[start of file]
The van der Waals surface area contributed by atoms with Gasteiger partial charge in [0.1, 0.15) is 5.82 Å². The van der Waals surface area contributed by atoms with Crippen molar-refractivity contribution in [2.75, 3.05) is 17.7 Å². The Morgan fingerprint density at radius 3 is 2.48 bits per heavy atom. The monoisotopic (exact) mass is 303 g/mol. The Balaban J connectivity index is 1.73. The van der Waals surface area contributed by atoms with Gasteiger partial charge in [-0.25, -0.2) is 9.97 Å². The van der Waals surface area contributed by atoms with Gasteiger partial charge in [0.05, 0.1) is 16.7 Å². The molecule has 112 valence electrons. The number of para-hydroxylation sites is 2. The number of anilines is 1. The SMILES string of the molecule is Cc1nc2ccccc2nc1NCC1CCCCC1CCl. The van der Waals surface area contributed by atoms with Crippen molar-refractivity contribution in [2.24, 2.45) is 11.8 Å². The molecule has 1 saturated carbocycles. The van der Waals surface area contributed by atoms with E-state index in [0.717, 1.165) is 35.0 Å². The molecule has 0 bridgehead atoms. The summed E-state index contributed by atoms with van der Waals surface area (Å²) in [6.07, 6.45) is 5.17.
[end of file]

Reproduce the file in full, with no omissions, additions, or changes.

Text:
The van der Waals surface area contributed by atoms with Gasteiger partial charge in [0.1, 0.15) is 5.82 Å². The van der Waals surface area contributed by atoms with Crippen molar-refractivity contribution in [2.75, 3.05) is 17.7 Å². The Morgan fingerprint density at radius 3 is 2.48 bits per heavy atom. The monoisotopic (exact) mass is 303 g/mol. The Balaban J connectivity index is 1.73. The van der Waals surface area contributed by atoms with Gasteiger partial charge in [-0.25, -0.2) is 9.97 Å². The van der Waals surface area contributed by atoms with Gasteiger partial charge in [0.05, 0.1) is 16.7 Å². The molecule has 112 valence electrons. The number of para-hydroxylation sites is 2. The number of anilines is 1. The SMILES string of the molecule is Cc1nc2ccccc2nc1NCC1CCCCC1CCl. The van der Waals surface area contributed by atoms with Crippen molar-refractivity contribution in [2.24, 2.45) is 11.8 Å². The molecule has 1 saturated carbocycles. The van der Waals surface area contributed by atoms with E-state index in [0.717, 1.165) is 35.0 Å². The molecule has 0 bridgehead atoms. The summed E-state index contributed by atoms with van der Waals surface area (Å²) in [6.07, 6.45) is 5.17.